63

I am trying to put two figures next to each other. However, it is not working. Here is my code:

\begin{figure}[h]
\centering

\begin{minipage}{1.0\textwidth}
\centering
\includegraphics[width=0.3\linewidth, height=0.15\textheight]{prob1_6_2}
\caption{$dt=0.1$}
\label{fig:prob1_6_2}
\end{minipage}

\begin{minipage}{1.0\textwidth}
\centering
\includegraphics[width=0.3\linewidth, height=0.15\textheight]{prob1_6_1}
\caption{$dt =$}
\label{fig:prob1_6_1}
\end{minipage}

\end{figure}

In my preamble I have \usepackage{minipage}. But it hasn't worked. And yes, I have searched through other posts.

5
  • 3
    You have a break (empty line and whitespace) in between the minipage environments. Remove the empty line and place % after the first \end{minipage}. Also, you cannot place two minipages side-by-side if each one is the width of the typeblock. No extra package is required for minipage; it is a standard environment. – Paul Gessler Feb 2 '14 at 20:34
  • @PaulGessler Okay, thank you. What should I change the width to? – Mack Feb 2 '14 at 20:52
  • 1
    If you want the two minipages to span the width of the text area, the sum of their widths should be 1.0\textwidth. The specific values depend on the size of the figures and how you'd like them arranged. Check the link in @cmhughes comment for more details. – Paul Gessler Feb 2 '14 at 21:03
  • also don't use [h] on its own it makes it highly likely the float goes to the end of the document latex will usually warn and change it to [ht] to give itself a chance , but best to include p as well: [thp] – David Carlisle Feb 2 '14 at 21:20
  • Also, no line break between the minipage environments. – Jason May 5 '18 at 16:52
67

Blank lines tell LaTeX to start a new paragraph, which is one of the reasons that your code puts the figures on their own lines; the other reason is that the sum of the width of your two minipages is 2\textwidth, which is wider than \textwidth.

There are a few things that we can do to fix this:

  • remove the blank line between the first \end{minipage} and the second \begin{minipage}...
  • change the width argument of each minipage so that the combined width is less than or equal to \textwidth; of course, if you'd prefer to overflow the page margins, then you can crank it up higher
  • add a % after the first \end{minipage} which removes the little bit of horizontal space that is automatically inserted by the minipage environment.

Referring to this line of your code:

\includegraphics[width=0.3\linewidth, height=0.15\textheight]{prob1_6_2}

This will refer to the current linewidth, i.e, the width of the current minipage in which it resides. If we make each minipage have a width of .5\textwidth, then the width of this graphic will actually be .15\textwidth wide. Adjust as you see fit- typically, I specify the width of the minipage, and then prefer to use \includegraphics[width=\textwidth...

Finally, there are some concerns about using \begin{figure}[h]. Float placement has been discussed in great detail at the following links (in order of recommended reading- the last one is epic):

Here is a complete (modified) version of your code that implements the changes described above.

% arara: pdflatex
% !arara: indent: {overwrite: yes}
\documentclass{article}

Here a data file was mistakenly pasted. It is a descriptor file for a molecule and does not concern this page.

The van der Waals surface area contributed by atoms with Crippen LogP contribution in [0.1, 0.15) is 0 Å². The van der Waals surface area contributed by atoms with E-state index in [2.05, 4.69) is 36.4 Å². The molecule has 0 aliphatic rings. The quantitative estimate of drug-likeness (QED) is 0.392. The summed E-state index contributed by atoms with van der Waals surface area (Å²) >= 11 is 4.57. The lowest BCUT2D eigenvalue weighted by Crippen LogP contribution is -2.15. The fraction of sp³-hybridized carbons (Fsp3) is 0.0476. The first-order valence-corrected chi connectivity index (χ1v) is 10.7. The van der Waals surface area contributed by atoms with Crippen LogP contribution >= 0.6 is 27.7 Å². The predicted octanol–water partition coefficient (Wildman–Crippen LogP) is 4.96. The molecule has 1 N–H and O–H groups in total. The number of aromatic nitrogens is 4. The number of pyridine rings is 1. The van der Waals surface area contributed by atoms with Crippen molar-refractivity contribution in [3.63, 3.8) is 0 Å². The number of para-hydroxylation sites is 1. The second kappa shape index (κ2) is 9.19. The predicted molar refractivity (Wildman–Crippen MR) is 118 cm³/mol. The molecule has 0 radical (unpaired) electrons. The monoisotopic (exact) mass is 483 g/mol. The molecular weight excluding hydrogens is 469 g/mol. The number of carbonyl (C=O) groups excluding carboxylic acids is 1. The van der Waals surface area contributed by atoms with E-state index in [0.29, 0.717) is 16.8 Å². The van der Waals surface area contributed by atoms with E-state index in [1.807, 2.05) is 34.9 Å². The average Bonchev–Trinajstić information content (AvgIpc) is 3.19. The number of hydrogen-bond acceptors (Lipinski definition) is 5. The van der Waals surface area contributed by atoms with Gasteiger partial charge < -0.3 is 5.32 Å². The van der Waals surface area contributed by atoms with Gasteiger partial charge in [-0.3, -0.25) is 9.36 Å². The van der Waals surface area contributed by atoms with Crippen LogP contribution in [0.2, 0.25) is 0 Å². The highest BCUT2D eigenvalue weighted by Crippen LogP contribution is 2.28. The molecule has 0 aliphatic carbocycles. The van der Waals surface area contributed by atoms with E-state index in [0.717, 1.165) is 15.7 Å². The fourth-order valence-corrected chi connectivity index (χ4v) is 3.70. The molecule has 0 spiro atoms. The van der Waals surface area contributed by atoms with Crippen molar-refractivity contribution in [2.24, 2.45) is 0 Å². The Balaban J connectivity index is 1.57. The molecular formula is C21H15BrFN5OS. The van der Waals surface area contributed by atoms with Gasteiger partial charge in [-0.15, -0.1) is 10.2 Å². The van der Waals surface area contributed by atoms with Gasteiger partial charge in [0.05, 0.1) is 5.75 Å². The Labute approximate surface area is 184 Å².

\usepackage[demo]{graphicx}

\begin{document}

\begin{figure}[!htb]
    \centering
    \begin{minipage}{.5\textwidth}
        \centering
        \includegraphics[width=0.3\linewidth, height=0.15\textheight]{prob1_6_2}
        \caption{$dt=0.1$}
        \label{fig:prob1_6_2}
    \end{minipage}%
    \begin{minipage}{0.5\textwidth}
        \centering
        \includegraphics[width=0.3\linewidth, height=0.15\textheight]{prob1_6_1}
        \caption{$dt =$}
        \label{fig:prob1_6_1}
    \end{minipage}
\end{figure}
\end{document}

For further options about putting figures side by side, have a look at LaTeX figures side by side and the links within- there are a lot of options available.

My final comment is to consider using descriptive labels- using \label{fig:prob1_6_1} is ok, but it doesn't tell you much about what the figure actually shows you. This may not matter when you're writing the document and you are intimately familiar with it, but if you come back to it at a later time, you might wish for more details; for example, if the figure shows solution to a Bernoulli equation , you might label it fig:bernoulli.

6
  • 1
    Not sure what you mean by "add a % after the first \end{minipage} which removes the little bit of horizontal space that is automatically inserted by the minipage environment." Adding that % simply removes the end-line character that LaTeX would convert to a space. The minipage doesn't automatically insert any space on its own, regardless of what follows \end{minipage}. – Dan Feb 3 '14 at 5:00
  • @Dan thanks for the clarification- I'll updated later today – cmhughes Feb 3 '14 at 16:42
  • Is there any possibilities of arranging the figure anywhere we want.??? – David Feb 12 '15 at 17:39
  • @David I'm afraid I don't understand your question... could you clarify? – cmhughes Feb 12 '15 at 18:28
  • @cmhughes In reference to Davids question, I am having the same issue. I would like the figure to show up precisely there it is in my TeX document. This figure shows up at the top of the next page. Thanks. – user90401 Feb 5 '16 at 5:40
0

This problem may be due to larger subcaption text. Reduce the length of subcaption and your problem will be solved.

1
  • 2
    It should work with different sized captions as well (I, for one, do it rather often). – Phelype Oleinik Mar 6 '19 at 13:51

Your Answer

By clicking “Post Your Answer”, you agree to our terms of service, privacy policy and cookie policy

Not the answer you're looking for? Browse other questions tagged or ask your own question.